The role of the European private sector in the BAG remains to be clearly articulated, though. In this process, it is important to draw on private insights and know-how while avoiding the capture of development cooperation and finance by vested European private sector and geopolitical interests. It will also be important to closely associate the European PDBs and DFIs in this governance structure to tailor and timely mobilise development finance to the identified priorities.

    Clarifying the process of the Global Gateway in engaging various actors should therefore be a priority. This is particularly relevant for the private sector. Given the strong action orientation of businesses and financiers, starting implementing key TEIs as part of the Global Gateway would facilitate the engagement of private sector actors.

    Walking on one leg?

    While the EU needs urgently to walk the talk on the Global Gateway, the question is whether it currently walks on one leg only. So far, the Global Gateway rests mainly on development cooperation instruments and finance. This is the one leg.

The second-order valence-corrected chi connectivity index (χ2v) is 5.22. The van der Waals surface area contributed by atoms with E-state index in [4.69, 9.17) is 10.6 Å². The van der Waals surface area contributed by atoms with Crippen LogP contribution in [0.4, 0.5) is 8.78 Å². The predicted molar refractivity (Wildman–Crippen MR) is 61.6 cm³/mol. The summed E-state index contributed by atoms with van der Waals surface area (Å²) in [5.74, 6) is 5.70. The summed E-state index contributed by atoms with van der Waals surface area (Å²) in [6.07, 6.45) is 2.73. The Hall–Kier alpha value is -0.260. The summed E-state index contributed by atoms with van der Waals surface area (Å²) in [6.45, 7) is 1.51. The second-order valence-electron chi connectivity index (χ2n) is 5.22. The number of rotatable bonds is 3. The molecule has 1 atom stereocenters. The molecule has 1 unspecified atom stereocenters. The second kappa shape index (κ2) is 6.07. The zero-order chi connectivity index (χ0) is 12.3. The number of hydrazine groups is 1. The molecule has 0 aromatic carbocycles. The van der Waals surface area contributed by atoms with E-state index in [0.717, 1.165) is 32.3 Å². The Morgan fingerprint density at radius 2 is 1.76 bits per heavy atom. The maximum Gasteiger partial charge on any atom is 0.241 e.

While the EU needs urgently to walk the talk on the Global Gateway, the question is whether it currently walks on one leg only. So far, the Global Gateway rests mainly on development cooperation instruments and finance. This is the one leg.
    San Bilal

    To achieve the geostrategic ambitions of the Global Gateway, based on the EU values and interests, a ‘whole-of-government’ approach would be needed, which in the European context would imply a ‘whole-of-the-EU’ approach, drawing on a range of policies, institutions and instruments at the EU level and its member states.

    This is particularly the case for more actively engaging the European private sector. Interesting inspirations could be drawn from the US Partnership for Global Infrastructure and Investment (PGII), which mobilises an impressive range of US institutions to serve its strategic developmental infrastructure objectives.

    More efforts should be made to harness export, trade and investment promotion and support initiatives and instruments, which for the time being, mainly rest on the member states. The EU could further elaborate on the linkages between its internal policies (e.g., on digitalisation, energy, green, etc.) and external ambitions, closely associating its private sector and public and private financial institutions.

    The views are those of the author and not necessarily those of ECDPM.